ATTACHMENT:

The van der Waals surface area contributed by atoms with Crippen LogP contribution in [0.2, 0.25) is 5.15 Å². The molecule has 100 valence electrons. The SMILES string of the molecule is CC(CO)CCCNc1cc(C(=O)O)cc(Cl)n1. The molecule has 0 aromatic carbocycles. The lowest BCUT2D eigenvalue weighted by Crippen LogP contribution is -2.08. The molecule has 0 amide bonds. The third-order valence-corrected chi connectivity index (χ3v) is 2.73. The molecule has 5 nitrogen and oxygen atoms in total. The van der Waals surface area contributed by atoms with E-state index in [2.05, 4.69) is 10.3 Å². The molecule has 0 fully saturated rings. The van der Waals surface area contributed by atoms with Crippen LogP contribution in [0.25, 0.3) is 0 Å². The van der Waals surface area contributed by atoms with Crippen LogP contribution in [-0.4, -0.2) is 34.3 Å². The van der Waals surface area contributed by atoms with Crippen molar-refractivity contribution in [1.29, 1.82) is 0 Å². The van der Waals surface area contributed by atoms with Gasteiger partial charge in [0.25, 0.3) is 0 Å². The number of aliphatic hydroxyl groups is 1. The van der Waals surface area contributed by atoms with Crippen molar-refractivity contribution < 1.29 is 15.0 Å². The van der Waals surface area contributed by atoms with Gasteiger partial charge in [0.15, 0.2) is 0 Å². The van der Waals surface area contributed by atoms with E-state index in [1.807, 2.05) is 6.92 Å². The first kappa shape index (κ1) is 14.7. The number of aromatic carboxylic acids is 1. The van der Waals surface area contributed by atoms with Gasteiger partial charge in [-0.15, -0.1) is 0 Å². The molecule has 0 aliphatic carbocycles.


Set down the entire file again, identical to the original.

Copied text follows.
The van der Waals surface area contributed by atoms with Crippen LogP contribution in [0.2, 0.25) is 5.15 Å². The molecule has 100 valence electrons. The SMILES string of the molecule is CC(CO)CCCNc1cc(C(=O)O)cc(Cl)n1. The molecule has 0 aromatic carbocycles. The lowest BCUT2D eigenvalue weighted by Crippen LogP contribution is -2.08. The molecule has 0 amide bonds. The third-order valence-corrected chi connectivity index (χ3v) is 2.73. The molecule has 5 nitrogen and oxygen atoms in total. The van der Waals surface area contributed by atoms with E-state index in [2.05, 4.69) is 10.3 Å². The molecule has 0 fully saturated rings. The van der Waals surface area contributed by atoms with Crippen LogP contribution in [0.25, 0.3) is 0 Å². The van der Waals surface area contributed by atoms with Crippen LogP contribution in [-0.4, -0.2) is 34.3 Å². The van der Waals surface area contributed by atoms with Crippen molar-refractivity contribution in [1.29, 1.82) is 0 Å². The van der Waals surface area contributed by atoms with Gasteiger partial charge in [0.25, 0.3) is 0 Å². The number of aliphatic hydroxyl groups is 1. The van der Waals surface area contributed by atoms with Crippen molar-refractivity contribution < 1.29 is 15.0 Å². The van der Waals surface area contributed by atoms with Gasteiger partial charge in [0.15, 0.2) is 0 Å². The van der Waals surface area contributed by atoms with E-state index in [1.807, 2.05) is 6.92 Å². The first kappa shape index (κ1) is 14.7. The number of aromatic carboxylic acids is 1. The van der Waals surface area contributed by atoms with Gasteiger partial charge in [-0.15, -0.1) is 0 Å². The molecule has 0 aliphatic carbocycles.